Sunday, 10 July 2011

Footsteps in the Sand

Nautilus Beanfeast (Yo! Glenn!) was walking along the beach. Just as this thought – How did I get here?­ – was forming inside his head, another question overtook it. It was this thought – How did He get here?
            This thought was directed at the man standing (the walk’s at an end?) next Nautilus Beanfeast; he was clad in turn of the millennium Arab-Israeli gear, straggly hair, unkempt beard and sandles.
            I know you, said Nautilus Beanfeast.
            “Yes,” said the man.
            Jeevus Cripes Almighty Bore, Son of Odd!
            “Something like that.”
            What the hell are you doing here? I thought you weren’t real, anyway.
            “Well, as you can see, I am real and I am here.”
Nautilus Beanfeast decided to ponder this answer; this was a relief – the author was, after all, notoriously bad at constructing passages of dialogue.
            I therefore conclude that I am dead, that this is the afterlife, and the journey along the beach is a hackneyed metaphorical cliché for my life. I saw it once on a poster at a flat in Tootin Bec in 1988.
            Jeevus Cripes Almighty Bore, Son of Odd, stood there nodding sagely.
            Nautilus Beanfeast looked back and saw two sets of footprints in the sand.
            So, if this set of footprints is mine, whose is the other’s?
            “You have three guesses,” said Jeevus.
            Ooh, different from the original allegory. Right, well, obviously I don’t need three guesses. The other set of footprints belong to an invisible gorilla. No? Okay, I’ll stop being tedious; they’re yours, aren’t they?
            “Yes,” said Jeevus Cripes Almighty Bore, Son of Odd.
            Nautilus looked back at the two sets of footprints and saw that in some places there were only one-and-a-half sets of footprints.
            Why are there only one-and-a-half sets of footprints in some places?
            “Sometimes I like to hop?” explained the Son of Odd. “You’ve no idea how boring it is to walk with everyone throughout their lives, especially if they’re a particularly well-behaved nun who actually believes all of this shit about stuff.”
            Nautilus Beanfeast looked back at the sets of footprints a second time. He noticed that one some occasions, the Almighty Bore’s footprints were facing the wrong way.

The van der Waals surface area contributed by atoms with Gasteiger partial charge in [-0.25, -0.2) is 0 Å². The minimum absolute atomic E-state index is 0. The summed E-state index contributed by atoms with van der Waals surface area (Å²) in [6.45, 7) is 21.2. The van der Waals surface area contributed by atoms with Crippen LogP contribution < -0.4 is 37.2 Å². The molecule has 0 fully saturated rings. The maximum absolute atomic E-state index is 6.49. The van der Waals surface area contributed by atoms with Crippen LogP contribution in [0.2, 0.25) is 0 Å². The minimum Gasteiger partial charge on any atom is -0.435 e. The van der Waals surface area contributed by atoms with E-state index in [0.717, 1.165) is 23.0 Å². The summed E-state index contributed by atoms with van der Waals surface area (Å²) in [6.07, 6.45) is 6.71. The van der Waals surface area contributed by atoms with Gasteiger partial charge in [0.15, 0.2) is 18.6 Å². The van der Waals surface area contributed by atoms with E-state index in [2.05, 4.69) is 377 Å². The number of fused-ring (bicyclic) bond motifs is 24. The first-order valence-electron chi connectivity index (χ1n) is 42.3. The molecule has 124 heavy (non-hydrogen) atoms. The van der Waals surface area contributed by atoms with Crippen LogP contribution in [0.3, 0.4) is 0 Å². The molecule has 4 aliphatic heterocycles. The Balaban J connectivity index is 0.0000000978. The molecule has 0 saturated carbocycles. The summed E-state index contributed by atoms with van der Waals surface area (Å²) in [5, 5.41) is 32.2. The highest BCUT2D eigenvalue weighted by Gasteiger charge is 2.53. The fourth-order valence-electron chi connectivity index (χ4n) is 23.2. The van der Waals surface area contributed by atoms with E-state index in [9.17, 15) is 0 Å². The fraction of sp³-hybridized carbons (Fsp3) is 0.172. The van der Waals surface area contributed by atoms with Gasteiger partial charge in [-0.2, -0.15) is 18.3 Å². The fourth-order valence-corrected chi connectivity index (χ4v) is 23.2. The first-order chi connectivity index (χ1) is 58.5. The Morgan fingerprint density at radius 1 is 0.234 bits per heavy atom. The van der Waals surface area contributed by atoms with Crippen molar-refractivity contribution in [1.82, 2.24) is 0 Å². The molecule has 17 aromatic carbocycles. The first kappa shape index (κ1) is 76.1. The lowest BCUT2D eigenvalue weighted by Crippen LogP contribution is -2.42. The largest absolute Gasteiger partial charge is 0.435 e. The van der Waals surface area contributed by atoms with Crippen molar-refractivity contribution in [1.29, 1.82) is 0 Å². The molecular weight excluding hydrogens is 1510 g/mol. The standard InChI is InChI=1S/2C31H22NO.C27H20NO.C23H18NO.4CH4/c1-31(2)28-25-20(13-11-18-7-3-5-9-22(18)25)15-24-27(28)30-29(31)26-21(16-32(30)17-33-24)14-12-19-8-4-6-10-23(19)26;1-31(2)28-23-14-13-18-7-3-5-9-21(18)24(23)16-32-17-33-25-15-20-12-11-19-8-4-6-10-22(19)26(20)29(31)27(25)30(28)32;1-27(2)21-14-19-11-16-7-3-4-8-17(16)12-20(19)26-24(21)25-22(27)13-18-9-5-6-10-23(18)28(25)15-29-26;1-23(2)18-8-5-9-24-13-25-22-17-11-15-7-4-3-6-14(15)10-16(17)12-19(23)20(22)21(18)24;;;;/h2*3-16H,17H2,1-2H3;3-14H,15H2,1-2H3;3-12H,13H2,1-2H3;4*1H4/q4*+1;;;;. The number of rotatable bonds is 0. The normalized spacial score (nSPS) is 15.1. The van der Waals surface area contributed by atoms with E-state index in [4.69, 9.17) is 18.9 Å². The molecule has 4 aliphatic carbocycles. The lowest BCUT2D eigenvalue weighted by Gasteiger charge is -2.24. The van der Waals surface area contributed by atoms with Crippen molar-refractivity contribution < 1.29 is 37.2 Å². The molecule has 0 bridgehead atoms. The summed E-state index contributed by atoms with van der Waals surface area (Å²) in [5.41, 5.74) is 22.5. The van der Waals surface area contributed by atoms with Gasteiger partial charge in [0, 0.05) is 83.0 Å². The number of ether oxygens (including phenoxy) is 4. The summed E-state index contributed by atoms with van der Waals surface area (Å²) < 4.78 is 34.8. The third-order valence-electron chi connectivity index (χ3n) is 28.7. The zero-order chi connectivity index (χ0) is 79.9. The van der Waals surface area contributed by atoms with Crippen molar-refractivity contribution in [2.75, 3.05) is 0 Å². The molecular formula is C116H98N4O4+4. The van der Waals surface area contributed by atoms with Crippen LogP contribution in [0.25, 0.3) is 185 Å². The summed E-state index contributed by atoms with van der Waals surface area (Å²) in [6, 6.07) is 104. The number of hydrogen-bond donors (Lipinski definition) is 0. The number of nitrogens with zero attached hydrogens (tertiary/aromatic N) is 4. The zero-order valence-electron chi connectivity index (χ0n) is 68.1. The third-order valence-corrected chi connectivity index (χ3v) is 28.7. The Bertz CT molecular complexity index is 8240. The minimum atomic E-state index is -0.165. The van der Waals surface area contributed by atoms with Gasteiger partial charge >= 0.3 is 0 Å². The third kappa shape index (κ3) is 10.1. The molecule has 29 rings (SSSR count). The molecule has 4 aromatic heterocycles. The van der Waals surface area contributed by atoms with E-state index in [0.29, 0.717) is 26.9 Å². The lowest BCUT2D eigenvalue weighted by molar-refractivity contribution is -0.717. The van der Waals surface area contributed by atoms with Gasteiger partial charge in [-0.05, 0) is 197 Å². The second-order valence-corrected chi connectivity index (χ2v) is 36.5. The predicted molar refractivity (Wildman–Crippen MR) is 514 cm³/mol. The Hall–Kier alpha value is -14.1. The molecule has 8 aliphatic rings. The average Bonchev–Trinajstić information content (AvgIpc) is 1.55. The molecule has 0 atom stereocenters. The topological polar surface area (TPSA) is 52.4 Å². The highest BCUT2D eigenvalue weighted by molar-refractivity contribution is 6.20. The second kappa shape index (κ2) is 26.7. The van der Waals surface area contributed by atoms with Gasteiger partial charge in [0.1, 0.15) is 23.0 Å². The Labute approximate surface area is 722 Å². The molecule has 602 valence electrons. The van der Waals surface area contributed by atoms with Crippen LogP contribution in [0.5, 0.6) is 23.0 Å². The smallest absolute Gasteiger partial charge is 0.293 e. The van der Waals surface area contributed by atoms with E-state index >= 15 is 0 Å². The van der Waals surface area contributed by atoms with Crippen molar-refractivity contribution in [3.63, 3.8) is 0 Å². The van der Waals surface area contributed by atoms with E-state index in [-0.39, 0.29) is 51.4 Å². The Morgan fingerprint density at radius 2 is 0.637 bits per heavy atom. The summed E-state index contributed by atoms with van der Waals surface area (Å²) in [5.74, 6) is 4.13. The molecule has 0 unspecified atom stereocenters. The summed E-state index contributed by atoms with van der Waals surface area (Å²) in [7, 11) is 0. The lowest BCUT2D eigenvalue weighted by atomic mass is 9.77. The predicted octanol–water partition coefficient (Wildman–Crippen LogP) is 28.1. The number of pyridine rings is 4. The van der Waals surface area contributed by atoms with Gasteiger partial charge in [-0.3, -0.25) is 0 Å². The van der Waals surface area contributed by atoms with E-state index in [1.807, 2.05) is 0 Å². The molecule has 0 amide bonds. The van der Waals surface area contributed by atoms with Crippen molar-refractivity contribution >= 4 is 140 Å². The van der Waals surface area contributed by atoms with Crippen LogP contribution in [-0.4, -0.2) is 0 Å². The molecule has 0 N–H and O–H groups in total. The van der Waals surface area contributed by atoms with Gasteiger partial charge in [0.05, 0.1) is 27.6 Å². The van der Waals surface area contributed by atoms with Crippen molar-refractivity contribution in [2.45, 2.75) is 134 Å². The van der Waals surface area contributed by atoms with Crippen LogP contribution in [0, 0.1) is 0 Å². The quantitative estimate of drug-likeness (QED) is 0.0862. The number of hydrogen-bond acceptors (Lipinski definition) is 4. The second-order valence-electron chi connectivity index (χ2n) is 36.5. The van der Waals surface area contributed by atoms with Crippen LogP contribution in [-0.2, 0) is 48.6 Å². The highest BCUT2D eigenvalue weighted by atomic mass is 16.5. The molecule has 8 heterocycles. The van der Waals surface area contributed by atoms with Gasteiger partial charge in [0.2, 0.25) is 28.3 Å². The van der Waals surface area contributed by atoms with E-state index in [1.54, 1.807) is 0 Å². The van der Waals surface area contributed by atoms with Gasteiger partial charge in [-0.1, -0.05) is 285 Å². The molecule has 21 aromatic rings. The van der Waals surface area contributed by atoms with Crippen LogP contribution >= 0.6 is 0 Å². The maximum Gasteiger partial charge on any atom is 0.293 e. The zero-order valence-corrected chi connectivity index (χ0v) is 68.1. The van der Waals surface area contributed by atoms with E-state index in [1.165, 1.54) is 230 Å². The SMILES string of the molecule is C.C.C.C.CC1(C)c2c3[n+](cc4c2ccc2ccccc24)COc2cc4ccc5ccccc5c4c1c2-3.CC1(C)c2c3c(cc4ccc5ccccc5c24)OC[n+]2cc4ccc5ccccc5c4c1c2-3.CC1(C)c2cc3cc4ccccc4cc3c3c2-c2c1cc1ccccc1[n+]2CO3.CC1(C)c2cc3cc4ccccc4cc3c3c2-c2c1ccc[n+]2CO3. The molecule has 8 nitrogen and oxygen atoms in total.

He looked quizzically at the Son of Odd.
            “Okay! Okay! Sometimes I walk backwards as well; it’s not as if you could see me.”
            Nautilus Beanfeast looked back at the sets of footprints again.
            How come I can see all the way back to the beginning of a journey which lasted decades?
            “It’s a metaphor?” suggested Jeevus.
            And, while we’re at it, your use of a set of footprints on a sandy beach as a metaphor for my life is pretty deflating. You’re essentially saying that my life has had as much lasting impact as a set of footprints in the sand, in other words none, and that the ocean of time will have eradicated them as soon as I have ceased to be, reducing my life to nothing more than a transient imprint amounting to nothing.
            “That’s correct,” said Jeevus Cripes.
            Okay, fine. Well, just before my life’s journey is obliterated by the waves of inevitability , how come, in some places, there is only one set of footprints? Hmmmm? So tedious, so hackneyed, so clichéd! (Mimics Jeevus) “Those were the times when your life was going through difficult patches.” (Nautilus mimics himself in the role of a naïve imbecile) Then why did you abandon me during those times? (Jeevus again) “No – those were the times when I carried you.” (Nautilus as himself again) Ooooh – soooooo profound!
            “Actually,” said Jeevus Cripes Almighty Bore, Son of Odd, “those were the times when I abandoned you. Have you any idea how embarrassing you are when you’re pissed? And, while we’re at it, some of your haunts left something to be desired; I do have a reputation to consider and I couldn’t be seen to hang out in places like THAT!”
            So, what happens now? Asked Nautilus Beanfeast.
            “Nothing,” replied Jeevus. “This is simply your brain’s deluded hallucination as it goes into its death throes.”
            How fantastically unimpressive, thought Nautilus. My dying thoughts – a banal conversation about the journey of life with a pretend deity. I would have preferred a cup of tea with the girl of my dreams.
            But it was all over, and Jeevus Cripes Almighty Bore, Son of Odd, the beach and the footsteps disappeared as the last neurological impulses in Nautilus Beanfeast’s brain fizzled out.

                        *          *          *

Nautilus Beanfeast was walking along the beach…

(Oh, very fucking unexpected, said the reader)

There, in front of him, was the girl of his dreams. “Fancy a cup?” she asked.

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